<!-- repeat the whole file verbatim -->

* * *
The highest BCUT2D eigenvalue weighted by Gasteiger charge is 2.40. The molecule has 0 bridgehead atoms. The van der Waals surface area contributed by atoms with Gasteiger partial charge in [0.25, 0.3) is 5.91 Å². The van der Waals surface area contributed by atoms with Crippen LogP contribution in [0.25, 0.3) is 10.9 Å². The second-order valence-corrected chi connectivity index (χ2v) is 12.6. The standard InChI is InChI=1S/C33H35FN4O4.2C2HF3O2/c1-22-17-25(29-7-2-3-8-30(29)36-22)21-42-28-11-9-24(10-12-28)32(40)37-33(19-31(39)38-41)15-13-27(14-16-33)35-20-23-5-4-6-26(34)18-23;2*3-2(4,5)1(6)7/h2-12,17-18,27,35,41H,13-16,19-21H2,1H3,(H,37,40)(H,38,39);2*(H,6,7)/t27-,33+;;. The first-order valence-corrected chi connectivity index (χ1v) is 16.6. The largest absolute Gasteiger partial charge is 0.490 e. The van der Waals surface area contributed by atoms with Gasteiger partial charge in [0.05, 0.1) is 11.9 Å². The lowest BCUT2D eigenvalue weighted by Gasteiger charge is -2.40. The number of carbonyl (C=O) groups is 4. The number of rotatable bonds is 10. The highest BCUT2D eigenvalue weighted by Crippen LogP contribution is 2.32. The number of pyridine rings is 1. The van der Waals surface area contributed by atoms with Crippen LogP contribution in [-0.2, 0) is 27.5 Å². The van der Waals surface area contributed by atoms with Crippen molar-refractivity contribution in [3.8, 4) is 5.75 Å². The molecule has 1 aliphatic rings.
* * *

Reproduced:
The highest BCUT2D eigenvalue weighted by Gasteiger charge is 2.40. The molecule has 0 bridgehead atoms. The van der Waals surface area contributed by atoms with Gasteiger partial charge in [0.25, 0.3) is 5.91 Å². The van der Waals surface area contributed by atoms with Crippen LogP contribution in [0.25, 0.3) is 10.9 Å². The second-order valence-corrected chi connectivity index (χ2v) is 12.6. The standard InChI is InChI=1S/C33H35FN4O4.2C2HF3O2/c1-22-17-25(29-7-2-3-8-30(29)36-22)21-42-28-11-9-24(10-12-28)32(40)37-33(19-31(39)38-41)15-13-27(14-16-33)35-20-23-5-4-6-26(34)18-23;2*3-2(4,5)1(6)7/h2-12,17-18,27,35,41H,13-16,19-21H2,1H3,(H,37,40)(H,38,39);2*(H,6,7)/t27-,33+;;. The first-order valence-corrected chi connectivity index (χ1v) is 16.6. The largest absolute Gasteiger partial charge is 0.490 e. The van der Waals surface area contributed by atoms with Gasteiger partial charge in [0.05, 0.1) is 11.9 Å². The lowest BCUT2D eigenvalue weighted by Gasteiger charge is -2.40. The number of carbonyl (C=O) groups is 4. The number of rotatable bonds is 10. The highest BCUT2D eigenvalue weighted by Crippen LogP contribution is 2.32. The number of pyridine rings is 1. The van der Waals surface area contributed by atoms with Crippen LogP contribution in [-0.2, 0) is 27.5 Å². The van der Waals surface area contributed by atoms with Crippen molar-refractivity contribution in [3.8, 4) is 5.75 Å². The molecule has 1 aliphatic rings.